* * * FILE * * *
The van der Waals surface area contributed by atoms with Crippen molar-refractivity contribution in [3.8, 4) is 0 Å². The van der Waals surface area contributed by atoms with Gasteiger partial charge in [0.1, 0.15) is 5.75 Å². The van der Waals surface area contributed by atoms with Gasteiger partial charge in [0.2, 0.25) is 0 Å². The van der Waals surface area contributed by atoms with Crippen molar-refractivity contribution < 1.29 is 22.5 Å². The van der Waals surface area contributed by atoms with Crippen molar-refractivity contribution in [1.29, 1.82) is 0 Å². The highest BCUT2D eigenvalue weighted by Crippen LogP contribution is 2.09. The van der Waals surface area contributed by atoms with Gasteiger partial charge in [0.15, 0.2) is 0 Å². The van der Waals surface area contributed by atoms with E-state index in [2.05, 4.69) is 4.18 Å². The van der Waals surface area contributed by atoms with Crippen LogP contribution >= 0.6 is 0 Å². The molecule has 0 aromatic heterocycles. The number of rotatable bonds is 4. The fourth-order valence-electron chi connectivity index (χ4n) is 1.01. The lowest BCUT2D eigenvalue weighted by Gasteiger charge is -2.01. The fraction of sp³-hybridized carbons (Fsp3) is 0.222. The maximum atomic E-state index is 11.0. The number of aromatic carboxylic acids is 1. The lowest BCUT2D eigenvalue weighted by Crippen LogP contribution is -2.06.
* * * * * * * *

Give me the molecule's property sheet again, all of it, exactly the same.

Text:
The van der Waals surface area contributed by atoms with Crippen molar-refractivity contribution in [3.8, 4) is 0 Å². The van der Waals surface area contributed by atoms with Gasteiger partial charge in [0.1, 0.15) is 5.75 Å². The van der Waals surface area contributed by atoms with Gasteiger partial charge in [0.2, 0.25) is 0 Å². The van der Waals surface area contributed by atoms with Crippen molar-refractivity contribution < 1.29 is 22.5 Å². The van der Waals surface area contributed by atoms with Crippen molar-refractivity contribution in [1.29, 1.82) is 0 Å². The highest BCUT2D eigenvalue weighted by Crippen LogP contribution is 2.09. The van der Waals surface area contributed by atoms with Gasteiger partial charge in [0.15, 0.2) is 0 Å². The van der Waals surface area contributed by atoms with E-state index in [2.05, 4.69) is 4.18 Å². The van der Waals surface area contributed by atoms with Crippen LogP contribution >= 0.6 is 0 Å². The molecule has 0 aromatic heterocycles. The number of rotatable bonds is 4. The fourth-order valence-electron chi connectivity index (χ4n) is 1.01. The lowest BCUT2D eigenvalue weighted by Gasteiger charge is -2.01. The fraction of sp³-hybridized carbons (Fsp3) is 0.222. The maximum atomic E-state index is 11.0. The number of aromatic carboxylic acids is 1. The lowest BCUT2D eigenvalue weighted by Crippen LogP contribution is -2.06.